Updated: Mar 11, 2021
"We are one; we are many; we’ve come from all the lands on Earth. For those who’ve come across the seas, we’ve boundless plains to share."
- Mariam Hamid as a 9 year old, singing ‘I am Australian’ and the national anthem together
Australia, the sunburnt, patchwork quilt nation. Throughout much of it’s modern history, Australia has been a beacon for people from all over the world. A haven for some, a new beginning for others. A working man’s paradise, a chance and a promise.
In the late 1990s people came from the Middle East, and the 80s saw migrants predominantly from Cambodia, Vietnam, and Southern China. In the 1970s people came from East Timor and Indochina, and we beheld the debut of the term ‘boat people’, coupled with assertions of an ‘invasion’ and ‘flood’ of migrants. Following World War II, Australia became home to approximately 2 million of Europe’s displaced people. In the late 1800s, South Sea Islanders are recruited to work on sugar plantations in Queensland, Afghan cameleers help explore the Outback, and Japanese divers develop the pearling industry. In the Gold Rush of the 1850s, thousands of Chinese people come to Australia and make it their home.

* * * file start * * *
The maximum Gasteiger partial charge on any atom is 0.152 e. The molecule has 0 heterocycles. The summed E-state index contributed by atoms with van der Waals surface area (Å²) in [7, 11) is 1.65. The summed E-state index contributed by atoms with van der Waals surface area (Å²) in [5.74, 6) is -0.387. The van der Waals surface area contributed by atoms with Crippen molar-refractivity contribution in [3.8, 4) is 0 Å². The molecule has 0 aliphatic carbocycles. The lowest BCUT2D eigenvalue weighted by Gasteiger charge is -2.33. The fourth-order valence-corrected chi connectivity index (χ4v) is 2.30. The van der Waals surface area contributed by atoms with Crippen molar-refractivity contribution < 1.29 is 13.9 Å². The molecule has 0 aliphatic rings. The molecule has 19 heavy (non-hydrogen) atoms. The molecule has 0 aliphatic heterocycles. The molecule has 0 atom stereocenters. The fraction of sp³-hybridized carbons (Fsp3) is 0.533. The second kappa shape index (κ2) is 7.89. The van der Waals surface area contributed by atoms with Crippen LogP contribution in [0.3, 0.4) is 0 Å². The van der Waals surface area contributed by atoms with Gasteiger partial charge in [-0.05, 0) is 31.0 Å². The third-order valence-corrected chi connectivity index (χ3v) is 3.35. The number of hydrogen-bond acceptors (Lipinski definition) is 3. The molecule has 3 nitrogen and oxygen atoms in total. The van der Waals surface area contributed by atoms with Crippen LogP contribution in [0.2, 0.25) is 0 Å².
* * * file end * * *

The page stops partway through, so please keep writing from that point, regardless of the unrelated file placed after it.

Throughout the late 1700s to the 1850s approximately 200,000 English, Irish and Scottish migrants came to work as agricultural workers or domestic servants. Between 1788 and 1868, the British Empire transported over 160,000 convicts. In 1770, a man named Cook, his friend Banks, and the crew of the HMS Endeavor anchor on the Australian east coast, and purposely and incorrectly label the land as Terra Nullius. In actuality the land had been the home of a rich and varied culture from at least 60,000 BC with over 100,000 tribal, clan and language groups in the area that would later become New South Wales alone.
With each wave of people, we’ve gone through the same cycle of benign xenophobia and outrage.
“We don’t have any room!”
“They will just bring their problems with them here!”
“But… but… THE ECONOMY?!”
“What will happen to our way of life?”